Europa sunt eu


    The art piece “Europa sunt eu” (translated as Europe is me) was born in the context of the rise of aggressive nationalism within the post-communist European space. The artwork reconstructs a discourse of collective, personal and national-regional identities within the greater discourse of common, European identities.
     
    The project is made out of modules – 34 pieces of transparent plexiglass (0,5x1,20m) – on which the brief formula “Europa sunt eu” stands written in all European languages and dialects. By installing these transparent pieces one behind the other, a “fragmentary multiplicity” is obtained, an image that cannot easily be read linearily. Every message has its own language, resulting in a Lettrism-like structure similar to mirrors reflecting one another. A mirroring of the statement as self-quoting but in different European languages. A plural, multiplied subjectivity in which a text is literally read through another.
     
    The stress lies on the process of identifying oneself through the other, a process in which “The self is the other”. Eul este un celălalt. “Le moi c’est l’autre de nous-même”­­ (Lacan).
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    We highlight a message that speaks about the self, a message that, among other things, speaks about specificity within globalization.
     
    The project was presented in Belgium, as part of an exhibition on “The Rape of Europa”. “The voices who rape Europe are also the ones who restore it, bearing in mind the idea of overcoming the nationalism of every nation”, we wrote back then. This chorus is not uniform but heterogeneous, allowing everyone to find their place and role in this “one and diverse” civilization, as Guizot and Jacob Burckhardt defined Europe. That is exactly why we have approached the absence of specific points of view, of connotation and localization, all sentences being written in a neuter, equally represented fashion.
     
    There is thus no center and no outskirts, and what is more
    important for us, neither are any dominant nor peripheral cultural representations.
     
    The statement standing for multiple meanings (“Europe is me”) may, on the one hand, invite to consensus (everyone says the same thing), made out of a sum of subjectivities, a recomposition, a unique chorus of associated voices – but, on the other hand, does not exclude the other side of consensus, dissociating, and the stress on individualities that exclude one another. As a double reading perspective, the language game, created by a statement identical in meaning, multiplied this way, eventually acquires different connotations, even some that are opposed to one another.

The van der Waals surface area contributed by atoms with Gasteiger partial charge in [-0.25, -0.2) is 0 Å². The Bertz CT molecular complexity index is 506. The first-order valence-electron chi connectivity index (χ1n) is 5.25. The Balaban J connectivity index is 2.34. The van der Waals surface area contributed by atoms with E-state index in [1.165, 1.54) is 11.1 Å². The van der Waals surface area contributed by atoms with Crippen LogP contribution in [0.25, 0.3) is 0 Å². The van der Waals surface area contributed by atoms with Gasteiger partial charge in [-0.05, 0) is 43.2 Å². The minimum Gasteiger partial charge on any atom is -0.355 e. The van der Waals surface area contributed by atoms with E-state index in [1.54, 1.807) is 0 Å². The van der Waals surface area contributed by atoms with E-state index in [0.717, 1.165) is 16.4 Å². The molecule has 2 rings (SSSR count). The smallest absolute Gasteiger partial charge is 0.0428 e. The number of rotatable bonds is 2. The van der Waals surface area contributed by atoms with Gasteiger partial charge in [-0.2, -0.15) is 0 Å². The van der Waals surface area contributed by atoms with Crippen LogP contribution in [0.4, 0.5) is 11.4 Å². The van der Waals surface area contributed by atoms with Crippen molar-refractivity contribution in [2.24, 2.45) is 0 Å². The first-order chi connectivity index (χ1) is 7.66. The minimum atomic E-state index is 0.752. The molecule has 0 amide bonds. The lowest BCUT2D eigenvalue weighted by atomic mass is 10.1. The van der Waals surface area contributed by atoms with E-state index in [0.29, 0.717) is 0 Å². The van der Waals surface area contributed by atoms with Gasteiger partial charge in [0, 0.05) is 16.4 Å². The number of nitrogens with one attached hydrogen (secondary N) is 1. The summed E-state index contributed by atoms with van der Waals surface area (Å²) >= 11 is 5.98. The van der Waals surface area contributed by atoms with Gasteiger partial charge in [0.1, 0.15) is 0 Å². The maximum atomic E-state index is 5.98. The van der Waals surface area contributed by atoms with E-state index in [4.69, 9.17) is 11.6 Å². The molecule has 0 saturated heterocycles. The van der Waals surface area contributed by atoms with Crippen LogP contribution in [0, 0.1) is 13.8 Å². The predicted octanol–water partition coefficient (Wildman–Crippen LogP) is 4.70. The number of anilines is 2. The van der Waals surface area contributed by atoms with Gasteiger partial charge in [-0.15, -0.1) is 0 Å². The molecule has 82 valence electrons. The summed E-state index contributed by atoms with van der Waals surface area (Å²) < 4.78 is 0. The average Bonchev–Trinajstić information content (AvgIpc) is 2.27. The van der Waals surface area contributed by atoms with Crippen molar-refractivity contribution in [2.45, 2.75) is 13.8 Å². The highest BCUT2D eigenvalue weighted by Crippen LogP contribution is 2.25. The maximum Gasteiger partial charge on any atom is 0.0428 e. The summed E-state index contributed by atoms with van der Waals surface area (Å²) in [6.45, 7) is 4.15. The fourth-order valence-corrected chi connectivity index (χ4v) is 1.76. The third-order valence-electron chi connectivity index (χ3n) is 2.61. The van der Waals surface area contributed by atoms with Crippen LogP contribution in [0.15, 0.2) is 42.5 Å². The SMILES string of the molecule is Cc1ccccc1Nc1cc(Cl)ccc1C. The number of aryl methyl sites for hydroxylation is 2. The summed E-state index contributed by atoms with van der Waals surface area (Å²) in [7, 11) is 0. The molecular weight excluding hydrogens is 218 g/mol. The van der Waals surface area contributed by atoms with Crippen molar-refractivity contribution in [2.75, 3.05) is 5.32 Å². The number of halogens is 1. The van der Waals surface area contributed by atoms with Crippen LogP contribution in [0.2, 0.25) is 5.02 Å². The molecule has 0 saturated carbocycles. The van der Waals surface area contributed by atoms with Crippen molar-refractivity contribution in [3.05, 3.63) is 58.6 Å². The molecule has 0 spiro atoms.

A counter-paradigm, a complementary phenomenon is re-dimensioned; a double movement as playing within a polar concept containing complex relationships between the two extremes opposed in meaning.
     
    Intertextuality, as a set of identical statements, becomes the “manner in which a text reads history and is inserted in it” (Julia Kristeva).
     
    The metalinguistic code is given precisely by the sequences borrowed from other textual spaces and brought into context.
     
    Irony, paradox, textual manipulation, the passing of one metaphor from one context to another, from one reference to another, the multiplication of messages as a multiple image of reality, complementarity, simultaneity, harmonization, but also the race of paradigms, fragmentation, dissociation, all these are a part of the META stance, the META experience.
     
    We could paraphrase G. Agamben by saying that which is at stake is not only applicable to conceptual art, linguistics or language idioms, but that first and foremost it ­­is an indicator of social, political and
    cultural behavior.

     2META, Bucharest, 2001